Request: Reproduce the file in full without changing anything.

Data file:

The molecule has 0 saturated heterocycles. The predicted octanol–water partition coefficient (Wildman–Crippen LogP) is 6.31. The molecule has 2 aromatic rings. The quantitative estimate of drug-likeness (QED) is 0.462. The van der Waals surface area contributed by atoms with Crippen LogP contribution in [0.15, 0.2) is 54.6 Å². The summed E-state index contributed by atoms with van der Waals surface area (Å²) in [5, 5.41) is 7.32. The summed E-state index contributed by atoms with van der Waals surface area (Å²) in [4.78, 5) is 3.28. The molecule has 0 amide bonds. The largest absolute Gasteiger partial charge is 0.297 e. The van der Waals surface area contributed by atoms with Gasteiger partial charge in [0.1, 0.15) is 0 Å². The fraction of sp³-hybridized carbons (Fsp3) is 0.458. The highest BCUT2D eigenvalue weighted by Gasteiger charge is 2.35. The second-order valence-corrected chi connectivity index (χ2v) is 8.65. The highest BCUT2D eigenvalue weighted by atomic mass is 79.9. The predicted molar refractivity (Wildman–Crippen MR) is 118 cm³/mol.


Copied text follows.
The molecule has 0 saturated heterocycles. The predicted octanol–water partition coefficient (Wildman–Crippen LogP) is 6.31. The molecule has 2 aromatic rings. The quantitative estimate of drug-likeness (QED) is 0.462. The van der Waals surface area contributed by atoms with Crippen LogP contribution in [0.15, 0.2) is 54.6 Å². The summed E-state index contributed by atoms with van der Waals surface area (Å²) in [5, 5.41) is 7.32. The summed E-state index contributed by atoms with van der Waals surface area (Å²) in [4.78, 5) is 3.28. The molecule has 0 amide bonds. The largest absolute Gasteiger partial charge is 0.297 e. The van der Waals surface area contributed by atoms with Gasteiger partial charge in [0.1, 0.15) is 0 Å². The fraction of sp³-hybridized carbons (Fsp3) is 0.458. The highest BCUT2D eigenvalue weighted by Gasteiger charge is 2.35. The second-order valence-corrected chi connectivity index (χ2v) is 8.65. The highest BCUT2D eigenvalue weighted by atomic mass is 79.9. The predicted molar refractivity (Wildman–Crippen MR) is 118 cm³/mol.